Date of Award
University Scholars Director
Dr. Christine Chaney
First Advisor/Committee Member
Second Advisor/Committee Member
art, poetry, ecology, creative essay, performance, installation
The grief web project is an attempt to respond to death. To become responseable — responsible and able to respond — within the deathzone: where the living and the dying meet, where we live on after they die, where their deaths make our lives possible. I grieve for all beings who have been made ungrievable, for all who die before their time, for all our dead and dying kin and kin of kin. In particular, I mourn for childhood friends who have been killed in my neighborhood, for species made extinct by climate change and capitalism, for my three grandmothers and all my ancestors, for roadkilled animals, and for every being killed by those two great American weapons: the car and the gun.
The grief web is an interdisciplinary project that combines performance poetry, creative essays, installation, found object sculpture, printmaking, video art, and soundscapes. To create physical grief webs, I gather discarded materials from Seattle’s streets and transform them into ephemeral site-specific memorials. I make memorial shirtpoems covered the names, images, and words of dead kin, which I tear open and weave into branches, mud, and my hair. Expanding from these artworks, I have written these pages, better described as language-webs (or quilts) that tangle (or sew) my work with the work of others. Grief tangles up my language, making it difficult to write or to speak, and so I have learned to inhabit the language of others as a grief practice. The words of others are always on my tongue, repeated over and over like a funeral or a baptism liturgy—but also altered through discourse with my own work, unraveling me and unraveled by me. These others include thinkers, artists, poets, and scholars whose work has been indispensable to me—those who do the work of extinction studies, Latin American liberation theology, queer theory, human-animal studies, abolition geography, ecopoetics, postcolonial storytelling—as well as loved ones: parents, classmates, siblings, teachers, friends.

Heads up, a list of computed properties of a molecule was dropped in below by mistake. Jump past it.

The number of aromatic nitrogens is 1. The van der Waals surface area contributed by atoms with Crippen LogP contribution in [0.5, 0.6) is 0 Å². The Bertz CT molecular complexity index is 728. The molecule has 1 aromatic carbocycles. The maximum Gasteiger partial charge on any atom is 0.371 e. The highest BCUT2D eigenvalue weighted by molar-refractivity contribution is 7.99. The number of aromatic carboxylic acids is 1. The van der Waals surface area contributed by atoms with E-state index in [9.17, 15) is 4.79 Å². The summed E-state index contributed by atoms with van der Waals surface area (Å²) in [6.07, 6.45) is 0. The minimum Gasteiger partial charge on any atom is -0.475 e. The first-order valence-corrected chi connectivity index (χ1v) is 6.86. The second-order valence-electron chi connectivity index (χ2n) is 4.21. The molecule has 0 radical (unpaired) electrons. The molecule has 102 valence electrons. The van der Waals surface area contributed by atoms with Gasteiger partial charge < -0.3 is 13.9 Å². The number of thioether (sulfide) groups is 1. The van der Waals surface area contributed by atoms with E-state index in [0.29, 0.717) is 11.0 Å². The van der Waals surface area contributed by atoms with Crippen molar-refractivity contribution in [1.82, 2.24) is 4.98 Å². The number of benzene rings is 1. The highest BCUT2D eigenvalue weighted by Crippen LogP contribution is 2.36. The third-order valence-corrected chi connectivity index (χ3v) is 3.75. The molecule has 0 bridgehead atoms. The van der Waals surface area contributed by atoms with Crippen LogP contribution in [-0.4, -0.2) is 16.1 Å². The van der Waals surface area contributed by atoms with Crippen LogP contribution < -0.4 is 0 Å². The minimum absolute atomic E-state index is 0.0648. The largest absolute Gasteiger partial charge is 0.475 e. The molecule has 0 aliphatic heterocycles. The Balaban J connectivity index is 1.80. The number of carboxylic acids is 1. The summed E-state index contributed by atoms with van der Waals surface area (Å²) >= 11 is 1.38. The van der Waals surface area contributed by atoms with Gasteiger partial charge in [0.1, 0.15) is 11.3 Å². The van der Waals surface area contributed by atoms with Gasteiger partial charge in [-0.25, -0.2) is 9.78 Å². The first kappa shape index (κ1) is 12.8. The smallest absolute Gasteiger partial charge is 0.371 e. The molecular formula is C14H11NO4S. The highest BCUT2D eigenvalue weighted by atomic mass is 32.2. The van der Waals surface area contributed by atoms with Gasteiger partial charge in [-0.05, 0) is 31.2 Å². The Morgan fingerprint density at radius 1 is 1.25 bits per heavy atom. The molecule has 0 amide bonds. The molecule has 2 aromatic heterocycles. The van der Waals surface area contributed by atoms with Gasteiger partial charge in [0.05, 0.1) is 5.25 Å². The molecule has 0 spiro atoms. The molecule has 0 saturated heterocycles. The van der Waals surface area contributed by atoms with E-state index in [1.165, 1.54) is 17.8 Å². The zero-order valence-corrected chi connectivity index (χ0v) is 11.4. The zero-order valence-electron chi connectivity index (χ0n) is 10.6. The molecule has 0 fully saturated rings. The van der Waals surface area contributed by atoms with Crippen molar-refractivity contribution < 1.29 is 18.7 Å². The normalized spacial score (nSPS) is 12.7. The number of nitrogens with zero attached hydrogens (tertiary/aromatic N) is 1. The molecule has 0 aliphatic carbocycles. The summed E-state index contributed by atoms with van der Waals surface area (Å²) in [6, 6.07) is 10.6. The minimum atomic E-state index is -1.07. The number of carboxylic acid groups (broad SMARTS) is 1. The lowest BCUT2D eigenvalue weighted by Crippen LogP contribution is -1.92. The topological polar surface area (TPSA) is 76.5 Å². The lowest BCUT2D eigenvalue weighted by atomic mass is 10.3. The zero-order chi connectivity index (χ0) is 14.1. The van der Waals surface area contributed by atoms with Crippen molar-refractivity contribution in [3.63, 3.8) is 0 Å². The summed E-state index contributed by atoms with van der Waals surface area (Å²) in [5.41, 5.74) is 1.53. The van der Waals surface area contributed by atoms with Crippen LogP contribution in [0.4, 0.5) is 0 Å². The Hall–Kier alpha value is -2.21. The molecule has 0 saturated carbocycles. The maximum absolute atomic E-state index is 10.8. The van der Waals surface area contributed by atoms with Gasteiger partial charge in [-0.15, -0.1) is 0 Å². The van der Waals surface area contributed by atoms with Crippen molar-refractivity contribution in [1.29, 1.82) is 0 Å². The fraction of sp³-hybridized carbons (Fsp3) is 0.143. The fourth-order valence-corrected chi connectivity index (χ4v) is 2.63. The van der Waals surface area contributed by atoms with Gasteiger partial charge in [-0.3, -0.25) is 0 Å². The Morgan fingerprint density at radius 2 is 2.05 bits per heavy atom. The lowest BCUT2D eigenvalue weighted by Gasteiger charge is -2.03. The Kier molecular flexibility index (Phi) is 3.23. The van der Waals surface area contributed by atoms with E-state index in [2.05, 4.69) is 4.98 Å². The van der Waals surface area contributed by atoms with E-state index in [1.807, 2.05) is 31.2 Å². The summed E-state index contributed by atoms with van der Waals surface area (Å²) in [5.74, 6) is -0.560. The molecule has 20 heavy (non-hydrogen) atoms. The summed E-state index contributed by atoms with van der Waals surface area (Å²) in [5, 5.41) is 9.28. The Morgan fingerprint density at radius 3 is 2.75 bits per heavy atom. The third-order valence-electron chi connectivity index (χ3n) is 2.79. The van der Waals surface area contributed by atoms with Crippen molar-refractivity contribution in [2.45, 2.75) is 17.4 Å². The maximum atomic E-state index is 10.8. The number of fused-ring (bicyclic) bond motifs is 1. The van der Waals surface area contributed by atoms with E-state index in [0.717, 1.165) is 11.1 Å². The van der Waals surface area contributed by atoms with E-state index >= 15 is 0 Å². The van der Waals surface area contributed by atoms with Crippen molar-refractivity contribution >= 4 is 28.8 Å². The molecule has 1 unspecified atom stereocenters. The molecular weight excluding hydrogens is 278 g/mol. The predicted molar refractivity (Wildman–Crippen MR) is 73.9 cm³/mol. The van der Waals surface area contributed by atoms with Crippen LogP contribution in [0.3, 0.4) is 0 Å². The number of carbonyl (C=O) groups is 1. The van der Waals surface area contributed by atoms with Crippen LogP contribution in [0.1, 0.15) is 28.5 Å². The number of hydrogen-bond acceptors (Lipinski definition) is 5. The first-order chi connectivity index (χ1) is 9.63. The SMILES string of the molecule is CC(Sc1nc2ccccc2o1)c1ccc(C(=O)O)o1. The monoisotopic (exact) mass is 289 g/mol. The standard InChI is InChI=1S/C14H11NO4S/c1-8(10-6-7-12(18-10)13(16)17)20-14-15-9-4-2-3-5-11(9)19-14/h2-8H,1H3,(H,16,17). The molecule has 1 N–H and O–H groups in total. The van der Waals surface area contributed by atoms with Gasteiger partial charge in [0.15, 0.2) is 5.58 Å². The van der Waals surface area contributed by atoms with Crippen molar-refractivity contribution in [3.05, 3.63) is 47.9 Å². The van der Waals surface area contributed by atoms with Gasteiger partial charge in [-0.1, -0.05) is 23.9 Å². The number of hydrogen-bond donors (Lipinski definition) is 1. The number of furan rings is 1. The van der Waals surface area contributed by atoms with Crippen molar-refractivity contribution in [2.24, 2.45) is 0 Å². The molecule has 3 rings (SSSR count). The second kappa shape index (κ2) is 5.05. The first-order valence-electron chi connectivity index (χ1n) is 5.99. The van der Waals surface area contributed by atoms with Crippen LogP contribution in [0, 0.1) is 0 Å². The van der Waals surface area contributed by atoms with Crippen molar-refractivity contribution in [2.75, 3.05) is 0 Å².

My work draws from the mourning practices of my community, the Excelsior District, which include memorial tshirts, candlelight vigils, protests, roadside memorials, ancestor rituals, funeral liturgies, church services, rap, and spoken word. I also draw from the mourning practices of nonhuman animals and multispecies communities, especially magpie rituals, the song of the last Kauaʻi ʻōʻō, and vulture funerals in Asia. Joining them, I become one thread within an interdependent web of vulnerable creatures — entangled, ephemeral, embodied, emplaced. Through mourning rituals and storytelling, we practice precarious life in the shadow of death.
FONG, Patricia M., "grief web" (2023). Honors Projects. 179.
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